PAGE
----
Hiring cars via apps, workshop referrals from China’s answer to Amazon and how to run a successful workshop – just a few items on the agenda at this month’s NTDA conference Tyre industry professionals and the aftermarket at large, gather each year to discuss current trends in technology and other influences shaping automotive repair businesses at the National Tyre Distributors Association conference.
Preparing for the future was a major theme at the event and Quentin le Hetet of GiPA UK, an aftermarket research agency who monitor industry and motorist developments, set the scene with an overview of some automotive megatrends and how these will directly affect workshops.
Quentin began by looking at the growth of the car parc globally, highlighting the 3.7% rise seen in Europe between 2011 and 2017, compared to the 137% increase in China over the same period. China is set to surpass the US market as the largest aftermarket player in the world, and we can expect them to be a major player in alternative vehicle technology. This explosion in China’s aftermarket has driven e-commerce, with China’s answer to Amazon, Alibaba (the largest online retailer in the world), edging its way into parts supply. They have invested in Jingu, who link drivers to workshops to fit the part purchased.
Quentin suggests this will become more commonplace in the UK, completely reshaping how drivers end up in a workshop.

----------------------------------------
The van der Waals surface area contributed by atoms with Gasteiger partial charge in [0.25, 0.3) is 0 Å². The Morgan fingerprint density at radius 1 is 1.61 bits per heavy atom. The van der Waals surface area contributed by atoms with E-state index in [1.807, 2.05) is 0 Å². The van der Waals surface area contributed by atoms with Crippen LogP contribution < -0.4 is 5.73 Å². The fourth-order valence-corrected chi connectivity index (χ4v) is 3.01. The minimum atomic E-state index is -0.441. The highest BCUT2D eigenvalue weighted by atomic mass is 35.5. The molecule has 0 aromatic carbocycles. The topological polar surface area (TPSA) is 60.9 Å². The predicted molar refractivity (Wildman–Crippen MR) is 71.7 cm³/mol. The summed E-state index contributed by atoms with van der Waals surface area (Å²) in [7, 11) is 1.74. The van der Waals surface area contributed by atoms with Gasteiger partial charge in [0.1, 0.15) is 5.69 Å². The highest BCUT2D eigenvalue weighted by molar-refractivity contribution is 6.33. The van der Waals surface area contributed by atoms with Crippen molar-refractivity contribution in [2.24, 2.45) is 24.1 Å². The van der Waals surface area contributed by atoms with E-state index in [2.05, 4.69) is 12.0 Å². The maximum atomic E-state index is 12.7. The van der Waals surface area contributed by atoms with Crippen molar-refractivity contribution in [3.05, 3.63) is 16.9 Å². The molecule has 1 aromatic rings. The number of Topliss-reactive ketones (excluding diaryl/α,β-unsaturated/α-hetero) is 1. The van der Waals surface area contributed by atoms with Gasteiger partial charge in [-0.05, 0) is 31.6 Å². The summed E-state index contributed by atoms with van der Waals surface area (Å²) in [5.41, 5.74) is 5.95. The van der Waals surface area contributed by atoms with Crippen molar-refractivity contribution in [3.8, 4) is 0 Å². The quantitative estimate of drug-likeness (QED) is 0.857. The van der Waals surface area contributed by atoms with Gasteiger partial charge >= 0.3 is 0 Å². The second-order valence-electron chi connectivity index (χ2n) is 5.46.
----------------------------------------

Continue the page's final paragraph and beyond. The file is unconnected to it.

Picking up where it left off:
The ‘car as a service’ rather than a commodity, was the next megatrend discussed, leading to less cars on the road but increased usage, therefore no shortage of maintenance or repairs. GiPA stated how cities will be early adopters in this area, leading the change to consumers using apps to rent from a fleet of cars for an amount of time rather than owning vehicles.
THE SUCCESSFUL WORKSHOP
Andy Savva, or ‘The Garage Inspector,’ made a huge success of his repair workshop in London due to his enviable mix of technical aptitude and business acumen – and now dedicates his time to sharing the latter with independent workshops through consultancy. Andy delivered some words of wisdom at the event and started with the basics – to be a success, you must have a vision. Before he opened the doors of Brunswick Garage to the public, he held focus evenings to understand what motorists didn’t like about the service received from existing independents and dealers. The results fed into the values that underpinned Brunswick and this vision was included in staff handbooks, displayed in reception and used in customer marketing – he basically set out to do the opposite of what the others were doing!
“Training should be a habit, no-one can be fully skilled.”
The NTDA introduced three licences last year – Licensed Retail Tyre Technician, Licensed Vehicle Service Technician and Licensed Commercial Tyre Technician in a bid to improve the safety and standard of work of tyre technicians. Chairman, Prashant Chopra, told delegates that more than 250 licences had been issued under the new Tyre Technician Professional Development Scheme, with over 5,000 issued for the commercial benchmark. Chopra explained:
“A number of tyre distributors, manufacturers, aftermarket suppliers and training providers have adopted
the scheme both to deliver the required training and assessment, but also to deliver refresher and CPD training. The NTDA believes, as do many other professional bodies in the sector, that training, competency assessment and licensing are the way forward in ensuring we have a professional, safe and fit for purpose workforce in the future.”